As always, Breeders lounged around the edges of the quad, smugly serene, some of them displaying bellies already round and fertile. They didn’t have to worry about eighteenth birthdays. Of course, the ones who were pregnant had other things to worry about.
The Greens all kept their heads down, shuffling across the quad like cattle, and I moved quickly to join them. There was safety in numbers—or the illusion of it—and a little extra warmth, too.
Normally I kept my head down, too, and stayed as close to the center of the pack as possible. However, I was distracted, running through the plan in my mind, and when I glanced up, I was at the edge of the crowd with a clear view between one of the dorms and the education building. Most days, we all did everything we could to avoid looking out beyond the fences. Now I wished like hell I’d been paying better attention, because when I looked up, I saw four Greens tethered to a streetlight on the other side of the fence. They were still alive. They’d been tranqed, but I could see the terror trying to fight through the haze.
This wasn’t the first time the Dean had ordered Greens staked out at dusk as punishment. But I’d never seen them. Not like that. Even though there must have been fifty feet between me and those Greens, I felt like I was standing face-to-face with them.
And I remembered all too vividly the incident that had gotten them there. It was yesterday at second meal. The three guys had ganged up on the girl. I remembered her panicked cries. “I’m not a breeder!” she kept saying. She hadn’t done anything except try to defend herself. But she was out there, chained to the light post just like the guys were.
young. So vulnerable. She had long dark hair, just like Mel and I. All doped up like she was, her expression was distant and dreamy, like Mel’s was sometimes. That could
Mel out there. If I wasn’t with her, all the time, that
be Mel out there.
In that moment, my pace slowed. The crowd flowed past me like the water of the nearby Red River rushing around a rock. The stream of people jostled against me before someone bumped into me hard enough that I broke free of my imagination and stumbled forward a step or two before tumbling down on one knee.
The packet of pills fell out of my pocket as I landed. The pain ricocheting up my leg was nothing compared to my panic as the blue plastic box tumbled to the ground. It landed beside my hand, but before I could grab it, a flip-flop-clad foot kicked it beyond my reach. I saw it disappear into the scuffle of feet. The most valuable thing we owned: gone.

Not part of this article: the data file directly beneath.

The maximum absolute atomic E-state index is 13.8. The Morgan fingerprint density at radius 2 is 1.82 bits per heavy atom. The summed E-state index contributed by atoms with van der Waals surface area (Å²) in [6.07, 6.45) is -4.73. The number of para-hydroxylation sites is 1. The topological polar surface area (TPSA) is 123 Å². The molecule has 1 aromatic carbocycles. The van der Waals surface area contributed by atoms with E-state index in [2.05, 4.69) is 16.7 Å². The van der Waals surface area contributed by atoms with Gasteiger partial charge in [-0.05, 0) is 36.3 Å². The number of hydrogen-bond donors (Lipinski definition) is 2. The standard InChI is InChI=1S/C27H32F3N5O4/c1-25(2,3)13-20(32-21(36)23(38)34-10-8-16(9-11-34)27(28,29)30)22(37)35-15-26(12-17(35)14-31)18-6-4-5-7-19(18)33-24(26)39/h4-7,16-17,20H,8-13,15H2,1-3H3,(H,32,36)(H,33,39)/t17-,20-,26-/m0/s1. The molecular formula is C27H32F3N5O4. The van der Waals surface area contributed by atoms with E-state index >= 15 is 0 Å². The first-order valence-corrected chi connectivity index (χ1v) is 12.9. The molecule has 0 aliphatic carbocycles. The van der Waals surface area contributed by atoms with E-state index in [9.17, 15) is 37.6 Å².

I scrambled rabbitlike after the blue box, launching myself forward to catch it before someone else kicked it beyond my reach. When I saw it a few feet way, I threw myself toward it, but a hand reached down and snatched it off the ground mere seconds before I could grab it.
My heart leapt into my throat, panic making me breathless, even as I felt someone helping me to my feet.
“These must be yours.”
I didn’t even glance at the guy holding the pills out to me. I wrenched them from his hand, quickly flipping the box over to make sure it was unharmed, even though it had only been out of my possession for a minute. “Thanks,” I muttered, hoping he would just walk away.
“Must be pretty important to you,” he said, even as I saw him turning to walk away out of the corner of my eye. “You should keep track of your stuff.”
I shoved my hand deep into my pocket, still clenching the pills. Relief made me light-headed. Or maybe the Collab who had taken my weekly donation had just taken too much off the top. They did that sometimes, if your blood was particularly “clean” that day. Lately they’d been doing it more often. My head spun when I jerked it up to look for the guy who’d handed the pills back to me. He was impossible to miss, the gray of his hoodie standing out in a sea of scarlet sweatshirts. Among the thousands of Greens making their way to third meal, only a few weren’t wearing the colors of the college that the Farm had once been. Mindlessly my eyes followed his progress toward the dining hall.
Why had he handed the pills back to me? Had he not recognized them? Maybe a guy wouldn’t have. Thank God.
I clenched my hand around the rigid plastic tightly enough for the edges to bite into the skin of my palm. But I had it. Thank God, I still had the box. When I looked again, the guy in the gray sweatshirt was gone, disappeared into the crowd of Greens.